WWU Vikings

Jenny and Shadow: Border Collie helps Western sophomore rower cope with panic disorder

As long as Western Washington University rower Jenny Chang has Shadow, her 6-year-old Border Collie, by her side, all seems right.

Chang is at peace. She’s happy, her mood tranquil as the undisturbed lake waters awaiting her and her women’s crew team for an early-morning practice session.

From the time the Viking sophomore, who self-identifies as half Taiwanese, half American, was born, she’s lived in Washington, Illinois, Michigan, Beijing, China, from age 8 to 18 and has now returned to the states for college.

She labels Sammamish her hometown, living there for a number of years during her youth, but she puts her own spin on where she feels home is.

“I definitely want to go back to China,” Chang said. “I wouldn’t say it’s my home. I wouldn’t say Washington is my home, either. Now I just say home is where the dog is. So Bellingham is home since (Shadow) is here with me.”

Looking at the women’s crew team photo, one member in particular catches the eye. No, not Chang. Shadow.

Yes, there’s Shadow, all alone in the front row, looking straight into the camera with her long, flowing black and white fur.

There’s a reason Shadow, who’s listed on WWU’s roster as team mascot, worked her way into the team photo: Chang and her are inseparable.

From the casual observer’s perspective, the duo’s bond is the same as any dog lover’s affinity for their animal pal, but the truth is Chang might not be emotionally and physically in the great place she is today if it weren’t for her close companion.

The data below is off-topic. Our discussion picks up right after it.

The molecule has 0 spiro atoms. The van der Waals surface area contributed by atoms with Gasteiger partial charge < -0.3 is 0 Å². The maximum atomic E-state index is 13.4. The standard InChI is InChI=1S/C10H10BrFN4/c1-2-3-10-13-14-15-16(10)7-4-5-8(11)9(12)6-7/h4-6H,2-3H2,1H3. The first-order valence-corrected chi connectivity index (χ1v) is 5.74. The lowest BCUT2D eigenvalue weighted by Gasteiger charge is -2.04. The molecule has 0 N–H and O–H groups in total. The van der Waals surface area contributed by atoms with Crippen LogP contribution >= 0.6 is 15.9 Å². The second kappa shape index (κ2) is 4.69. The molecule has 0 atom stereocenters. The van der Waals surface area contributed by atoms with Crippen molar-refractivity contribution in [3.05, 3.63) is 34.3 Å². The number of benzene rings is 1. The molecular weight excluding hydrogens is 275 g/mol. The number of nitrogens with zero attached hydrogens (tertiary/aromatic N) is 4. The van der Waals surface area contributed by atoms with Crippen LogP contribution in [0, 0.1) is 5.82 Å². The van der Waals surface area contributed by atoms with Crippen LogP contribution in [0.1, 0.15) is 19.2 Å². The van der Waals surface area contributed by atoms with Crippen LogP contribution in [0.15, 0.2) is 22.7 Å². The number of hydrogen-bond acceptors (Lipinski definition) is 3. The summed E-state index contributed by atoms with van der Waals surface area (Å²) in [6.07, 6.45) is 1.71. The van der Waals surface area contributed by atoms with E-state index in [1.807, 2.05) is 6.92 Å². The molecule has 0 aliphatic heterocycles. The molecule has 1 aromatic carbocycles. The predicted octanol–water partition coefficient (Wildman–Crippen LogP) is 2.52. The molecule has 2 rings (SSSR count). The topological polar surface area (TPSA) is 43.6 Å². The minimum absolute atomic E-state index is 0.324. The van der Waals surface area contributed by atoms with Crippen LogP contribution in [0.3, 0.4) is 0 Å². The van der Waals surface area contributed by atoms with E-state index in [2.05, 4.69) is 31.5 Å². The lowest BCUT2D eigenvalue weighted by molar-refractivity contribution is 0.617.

Chang’s path to Western is one with many pit stops, but she’s always had a passion for athletics.

Before she decided to move back to the U.S. for college, Chang was a volleyball and basketball standout in Beijing. Part of her desire to attend college in the U.S. was her preference to include athletics in her learning experience.

“I never had rowing in high school,” Chang said. “There was really nowhere to row. And one of my old teachers rowed D1, and she said that I would be a good rower because I am tall and I’d done the sports like basketball and volleyball, and those require a lot of endurance.”

So when a mass email on the brink of Chang’s freshman year arrived in her WWU account from coach John Fuchs imploring any interested students to come out for the Vikings’ Division II powerhouse crew team, she went for it.

Not before long, Chang, who stands 6-feet tall with a muscular build, became a fixture on WWU’s varsity four boat.

But while the Vikings’ V4 went on to a first-place finish at the Division II National Championships Grand Final and was perfect against DII schools the entire spring, complex psychological issues clouded Chang’s freshman season.

Chang struggled with anxiety and panic issues throughout her youth, but the rising episodes became too much to handle when she came to Western. She radiates outward an upbeat, bubbly personality but, internally, underlying problems exists.

“I have a panic disorder, and it really restricts me when I have a panic attack,” Chang said. “It never really hit me until last year when I started at least having two to three a day for a whole month, and then they said that this is pretty serious.”

Chang described her episodes as “pretty scary.” They include hyperventilating, uncontrolled breathing, profuse sweating, shaking and even thrashing.

“Basically, for me it’s fighting against myself to stay calm,” Chang said. “They can range from 10 minutes to an hour. If they are an hour long, it’s very exhausting. I can never properly walk. I usually have people carry me I’m so tired, physically and mentally exhausted.”

Chang at first was prescribed medication, but her panic attacks persisted.